Omdim B’Yachad also initiated its own campaign: Members canvassed in North Tel Aviv and asked residents to sign a petition affirming that they would welcome asylum seekers in their own neighborhoods and were willing to have their taxes support rehabilitation programs. After signing the petition, people joined Omdim B’Yachad and knocked doors to encourage their neighbors to sign as well. By the end of the campaign, Omdim B’Yachad had organized ten different “action hubs” and mobilized people around the country who were ready to take on additional issues in the future.

Together with other organizations, Omdim B’Yachad succeeded in stopping the deportations – the biggest defeat suffered by Netanyahu’s government during that term. The campaign was also a huge success in terms of movement-building: It created the same kind of momentum that the 2011 social protests had witnessed, only this time it enabled people to get involved and stay involved. Many of the people who joined in actions to stop the deportations have since taken part in numerous other campaigns.

Since launching in 2015, Omdim B’Yachad’s members have spearheaded campaigns on a wide variety of issues. Recently the student chapter at Haifa University organized a campaign against sexual harassment, designed to pressure the school’s administration to change its behavioral code. There are ongoing campaigns that address issues ranging from the structural and systemic neglect in South Tel Aviv to the Nation-State Law’s attempt to erase Arabic from public spaces. The Jerusalem chapter is working with other groups to resist police brutality in Issawiya, and chapters across the country are taking on issues in the healthcare, education, and welfare systems. And, in the recent elections, Omdim B’Yachad members helped shift public perception of Jewish-Arab partnership: There were actions all over the country to legitimize the idea of political cooperation between Jews and Arabs and to stand up to right-wing attacks on Arab voters.

Omdim B’Yachad believes that we fall into cycles of despair because we fail to properly evolve and adapt our tactics. So they’re dedicated to studying community and political organizing as a craft and developing their leaders’ capacity as organizers. They actively seek out advice and support from movements outside Israel that have succeeded in addressing systemic injustices through grassroots work and political action. This is a big part of why working at Omdim B’Yachad brings me hope.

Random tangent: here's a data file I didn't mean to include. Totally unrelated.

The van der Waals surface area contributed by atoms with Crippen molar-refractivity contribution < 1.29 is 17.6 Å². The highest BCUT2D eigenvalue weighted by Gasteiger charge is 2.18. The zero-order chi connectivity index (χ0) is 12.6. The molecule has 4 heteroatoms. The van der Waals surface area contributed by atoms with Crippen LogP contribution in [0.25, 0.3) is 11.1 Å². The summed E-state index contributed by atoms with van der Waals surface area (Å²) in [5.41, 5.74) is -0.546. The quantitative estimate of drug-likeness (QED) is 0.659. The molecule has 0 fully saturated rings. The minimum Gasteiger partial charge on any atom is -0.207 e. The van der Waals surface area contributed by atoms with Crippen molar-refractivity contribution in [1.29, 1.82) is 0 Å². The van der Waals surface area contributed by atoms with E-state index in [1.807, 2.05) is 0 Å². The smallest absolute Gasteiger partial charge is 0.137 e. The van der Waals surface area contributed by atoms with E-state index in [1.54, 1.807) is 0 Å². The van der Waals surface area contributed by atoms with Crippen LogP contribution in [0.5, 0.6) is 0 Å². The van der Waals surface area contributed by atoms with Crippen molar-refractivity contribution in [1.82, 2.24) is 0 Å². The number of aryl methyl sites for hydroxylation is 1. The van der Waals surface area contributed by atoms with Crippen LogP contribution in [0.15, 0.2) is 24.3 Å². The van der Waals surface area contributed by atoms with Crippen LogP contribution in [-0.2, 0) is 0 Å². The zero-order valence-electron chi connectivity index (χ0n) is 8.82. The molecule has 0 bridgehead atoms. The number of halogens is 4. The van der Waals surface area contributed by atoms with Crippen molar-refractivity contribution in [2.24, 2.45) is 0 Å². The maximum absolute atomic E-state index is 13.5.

In December, for example, I joined Omdim B’Yachad leaders and staff at an intensive training with facilitators from Momentum, an American training institute committed to building progressive mass movements. We spent days with the Momentum trainers exploring the rich history of movement organizing around the world and learning tools and strategies that could be adopted in the Israeli context. A few weeks later, we sat down with a labor organizer and brainstormed how union organizing tactics might inform Omdim B’Yachad’s efforts to grow its membership. I realize this might not sound that exciting. Trainings? Workshops? Conversations about organizing? But the legacy and tradition of community organizing doesn’t exist in Israel the way it does in the U.S. Training institutes don’t exist there, and there are few spaces where people are actively trying to learn and adapt tools that will enable them to “do activism” differently.

The reason that Omdim B’Yachad’s leaders are so dedicated to learning these skills and doing things differently isn’t just because they’re a newer and younger organization. It’s because they’re planning to win. And, in order to win, Omdim B’Yachad leaders are using what they’ve learned to build a massive base and engage people and communities that have previously been alienated or left out of progressive political activism.

When I was first getting involved in anti-Occupation activity ten years ago, I spent a summer going to protests and events all over Israel. Every evening or weekend, I’d see the exact same ten people that I had just seen at a different demonstration or conference. At first, it was sort of heartening to feel like, within a matter of weeks, I’d met every leader of a human rights nonprofit or social justice organization. But that feeling soon dissipated and quickly turned into concern, frustration, and hopelessness. I understand now that many of those protests and demonstrations simply weren’t engaging people around issues that impact their daily lives. They weren’t talking about poverty, healthcare, or the education system.

Omdim B’Yachad, on the other hand, is connecting the Occupation and settlement expansion to people’s lived experiences and giving them a way to take action every day in grassroots campaigns that deal with local and national issues. The movement is dedicated to figuring out how to build actual political power. The leaders of Omdim B’Yachad don’t just want to feel like they’re on the right side of history: They want to be the winning side. Now, more than ever, in the face of threats to annex the West Bank and revoke the citizenship of hundreds of thousands of Arab citizens of Israel, the progressive camp needs Omdim B’Yachad’s political organizing, openness to strategic innovation, and investment in building a massive, powerful movement.

 

 

Noa Fleischacker is the New Israel Fund / Shatil Social Justice Fellow at Omdim B’Yachad.